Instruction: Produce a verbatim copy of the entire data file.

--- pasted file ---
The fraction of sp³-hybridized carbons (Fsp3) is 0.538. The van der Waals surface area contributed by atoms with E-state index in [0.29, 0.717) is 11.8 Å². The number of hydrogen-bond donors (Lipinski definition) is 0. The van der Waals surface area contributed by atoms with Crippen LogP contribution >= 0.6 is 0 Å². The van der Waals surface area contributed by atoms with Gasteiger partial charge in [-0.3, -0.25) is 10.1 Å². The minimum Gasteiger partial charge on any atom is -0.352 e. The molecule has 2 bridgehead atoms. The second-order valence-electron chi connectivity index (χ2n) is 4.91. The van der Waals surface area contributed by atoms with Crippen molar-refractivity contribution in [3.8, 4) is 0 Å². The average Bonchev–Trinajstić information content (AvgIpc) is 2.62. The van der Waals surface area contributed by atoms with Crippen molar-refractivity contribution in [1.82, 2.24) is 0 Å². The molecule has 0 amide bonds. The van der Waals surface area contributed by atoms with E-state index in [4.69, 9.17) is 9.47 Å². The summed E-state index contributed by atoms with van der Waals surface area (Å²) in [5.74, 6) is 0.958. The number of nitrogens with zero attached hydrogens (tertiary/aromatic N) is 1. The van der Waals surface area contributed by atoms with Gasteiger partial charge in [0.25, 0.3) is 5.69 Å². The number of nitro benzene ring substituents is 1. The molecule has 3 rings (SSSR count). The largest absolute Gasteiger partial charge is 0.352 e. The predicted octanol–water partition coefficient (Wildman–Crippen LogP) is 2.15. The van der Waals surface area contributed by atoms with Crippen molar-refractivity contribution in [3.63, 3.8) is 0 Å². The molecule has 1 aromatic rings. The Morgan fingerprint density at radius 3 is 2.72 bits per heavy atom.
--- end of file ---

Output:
The fraction of sp³-hybridized carbons (Fsp3) is 0.538. The van der Waals surface area contributed by atoms with E-state index in [0.29, 0.717) is 11.8 Å². The number of hydrogen-bond donors (Lipinski definition) is 0. The van der Waals surface area contributed by atoms with Crippen LogP contribution >= 0.6 is 0 Å². The van der Waals surface area contributed by atoms with Gasteiger partial charge in [-0.3, -0.25) is 10.1 Å². The minimum Gasteiger partial charge on any atom is -0.352 e. The molecule has 2 bridgehead atoms. The second-order valence-electron chi connectivity index (χ2n) is 4.91. The van der Waals surface area contributed by atoms with Crippen molar-refractivity contribution in [3.8, 4) is 0 Å². The average Bonchev–Trinajstić information content (AvgIpc) is 2.62. The van der Waals surface area contributed by atoms with Crippen molar-refractivity contribution in [1.82, 2.24) is 0 Å². The molecule has 0 amide bonds. The van der Waals surface area contributed by atoms with E-state index in [4.69, 9.17) is 9.47 Å². The summed E-state index contributed by atoms with van der Waals surface area (Å²) in [5.74, 6) is 0.958. The number of nitrogens with zero attached hydrogens (tertiary/aromatic N) is 1. The van der Waals surface area contributed by atoms with Gasteiger partial charge in [0.25, 0.3) is 5.69 Å². The number of nitro benzene ring substituents is 1. The molecule has 3 rings (SSSR count). The largest absolute Gasteiger partial charge is 0.352 e. The predicted octanol–water partition coefficient (Wildman–Crippen LogP) is 2.15. The van der Waals surface area contributed by atoms with Crippen molar-refractivity contribution in [3.63, 3.8) is 0 Å². The molecule has 1 aromatic rings. The Morgan fingerprint density at radius 3 is 2.72 bits per heavy atom.